The overall goal of the research work, studies and assessments relating to “City, mobility and public policy” is to understand the tools available to public actors in regulating the regional and societal changes resulting from travel and mobility. – See research –
If mobility analysis is currently very promising in urban sociology, it is primarily because the speed potentials provided by transportation and telecommunications systems have had an important impact on societies and their spaces. These changes were largely driven by public investment in road, rail and air transportation infrastructures and, in the past 50 years, improvements in long-distance communication systems. The increase in the speed potential of these systems has been acclaimed by people who use them extensively, and often in ways different from those imagined by the designers of these systems.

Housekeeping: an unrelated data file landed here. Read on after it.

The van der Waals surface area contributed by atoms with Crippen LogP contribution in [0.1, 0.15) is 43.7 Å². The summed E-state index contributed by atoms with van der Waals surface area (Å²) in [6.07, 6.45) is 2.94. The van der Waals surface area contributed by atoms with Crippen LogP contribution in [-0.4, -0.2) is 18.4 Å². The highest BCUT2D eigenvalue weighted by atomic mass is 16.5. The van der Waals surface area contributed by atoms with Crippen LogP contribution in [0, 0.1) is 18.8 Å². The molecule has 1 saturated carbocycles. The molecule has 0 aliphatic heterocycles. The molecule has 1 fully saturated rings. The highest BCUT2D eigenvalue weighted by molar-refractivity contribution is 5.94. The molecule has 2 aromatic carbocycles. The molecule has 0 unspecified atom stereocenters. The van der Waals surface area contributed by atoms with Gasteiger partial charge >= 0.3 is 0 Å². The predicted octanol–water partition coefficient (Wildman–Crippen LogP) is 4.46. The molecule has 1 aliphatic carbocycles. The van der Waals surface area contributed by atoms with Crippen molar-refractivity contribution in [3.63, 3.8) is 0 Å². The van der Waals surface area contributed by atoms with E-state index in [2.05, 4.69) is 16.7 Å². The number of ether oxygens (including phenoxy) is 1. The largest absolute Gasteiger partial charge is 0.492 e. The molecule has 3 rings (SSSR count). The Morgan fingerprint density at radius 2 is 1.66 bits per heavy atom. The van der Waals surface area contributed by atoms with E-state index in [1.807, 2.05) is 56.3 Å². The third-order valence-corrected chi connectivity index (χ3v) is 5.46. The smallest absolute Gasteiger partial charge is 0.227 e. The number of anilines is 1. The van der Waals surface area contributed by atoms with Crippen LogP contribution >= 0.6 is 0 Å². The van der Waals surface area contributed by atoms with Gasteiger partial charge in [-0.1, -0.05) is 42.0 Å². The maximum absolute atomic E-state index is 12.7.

Nowadays, individuals move faster and further, and spend more time doing so on a daily basis, marking their experience the world and how identities, once local and anchored, are becoming increasingly multiple and cosmopolitan. Low-cost travel options have also had an important impact on the economy, contributing to its globalization and changes in the modes of production. In view of this, we can no longer consider nation-states as autonomous societies vis-à-vis others, nor of regions as homogenous spaces enclosed by clear boundaries.
“City, mobilities and public action” aims to explore these questions more closely, by both studying the motility of individual and collective actors and identifying the levers available to public authorities to influence travel and mobility practices.